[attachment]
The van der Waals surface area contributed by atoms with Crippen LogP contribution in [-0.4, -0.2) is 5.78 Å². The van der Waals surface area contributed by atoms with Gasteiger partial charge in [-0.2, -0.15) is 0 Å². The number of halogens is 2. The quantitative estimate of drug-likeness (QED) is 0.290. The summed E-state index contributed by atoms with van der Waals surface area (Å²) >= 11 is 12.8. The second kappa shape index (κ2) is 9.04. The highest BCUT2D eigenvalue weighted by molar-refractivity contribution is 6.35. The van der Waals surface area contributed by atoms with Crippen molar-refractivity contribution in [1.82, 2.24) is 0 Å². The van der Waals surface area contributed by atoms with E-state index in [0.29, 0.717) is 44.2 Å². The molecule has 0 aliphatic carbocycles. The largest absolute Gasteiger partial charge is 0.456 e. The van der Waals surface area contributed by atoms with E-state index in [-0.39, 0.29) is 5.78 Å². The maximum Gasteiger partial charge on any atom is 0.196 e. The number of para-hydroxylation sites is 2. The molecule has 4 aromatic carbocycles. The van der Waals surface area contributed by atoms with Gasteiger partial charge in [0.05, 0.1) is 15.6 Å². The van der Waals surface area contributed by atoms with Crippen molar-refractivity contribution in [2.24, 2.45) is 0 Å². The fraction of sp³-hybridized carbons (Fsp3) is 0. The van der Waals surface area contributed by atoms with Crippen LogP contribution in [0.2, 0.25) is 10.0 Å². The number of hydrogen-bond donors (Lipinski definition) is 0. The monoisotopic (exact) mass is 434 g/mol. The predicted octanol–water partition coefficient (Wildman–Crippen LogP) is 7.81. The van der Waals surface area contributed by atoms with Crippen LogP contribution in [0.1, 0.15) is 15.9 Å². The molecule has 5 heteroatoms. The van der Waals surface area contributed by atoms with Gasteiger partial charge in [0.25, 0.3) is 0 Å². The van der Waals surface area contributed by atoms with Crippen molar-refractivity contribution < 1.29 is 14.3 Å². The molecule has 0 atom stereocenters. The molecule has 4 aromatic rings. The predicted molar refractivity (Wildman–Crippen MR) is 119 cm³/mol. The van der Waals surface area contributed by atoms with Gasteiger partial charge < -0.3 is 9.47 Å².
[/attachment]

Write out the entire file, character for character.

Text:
The van der Waals surface area contributed by atoms with Crippen LogP contribution in [-0.4, -0.2) is 5.78 Å². The van der Waals surface area contributed by atoms with Gasteiger partial charge in [-0.2, -0.15) is 0 Å². The number of halogens is 2. The quantitative estimate of drug-likeness (QED) is 0.290. The summed E-state index contributed by atoms with van der Waals surface area (Å²) >= 11 is 12.8. The second kappa shape index (κ2) is 9.04. The highest BCUT2D eigenvalue weighted by molar-refractivity contribution is 6.35. The van der Waals surface area contributed by atoms with Crippen molar-refractivity contribution in [1.82, 2.24) is 0 Å². The van der Waals surface area contributed by atoms with E-state index in [0.29, 0.717) is 44.2 Å². The molecule has 0 aliphatic carbocycles. The largest absolute Gasteiger partial charge is 0.456 e. The van der Waals surface area contributed by atoms with E-state index in [-0.39, 0.29) is 5.78 Å². The maximum Gasteiger partial charge on any atom is 0.196 e. The number of para-hydroxylation sites is 2. The molecule has 4 aromatic carbocycles. The van der Waals surface area contributed by atoms with Gasteiger partial charge in [0.05, 0.1) is 15.6 Å². The van der Waals surface area contributed by atoms with Crippen molar-refractivity contribution in [2.24, 2.45) is 0 Å². The fraction of sp³-hybridized carbons (Fsp3) is 0. The van der Waals surface area contributed by atoms with Crippen LogP contribution in [0.2, 0.25) is 10.0 Å². The number of hydrogen-bond donors (Lipinski definition) is 0. The monoisotopic (exact) mass is 434 g/mol. The predicted octanol–water partition coefficient (Wildman–Crippen LogP) is 7.81. The van der Waals surface area contributed by atoms with Crippen LogP contribution in [0.1, 0.15) is 15.9 Å². The molecule has 5 heteroatoms. The van der Waals surface area contributed by atoms with Gasteiger partial charge in [0.25, 0.3) is 0 Å². The van der Waals surface area contributed by atoms with Crippen molar-refractivity contribution < 1.29 is 14.3 Å². The molecule has 0 atom stereocenters. The molecule has 4 aromatic rings. The predicted molar refractivity (Wildman–Crippen MR) is 119 cm³/mol. The van der Waals surface area contributed by atoms with Gasteiger partial charge < -0.3 is 9.47 Å².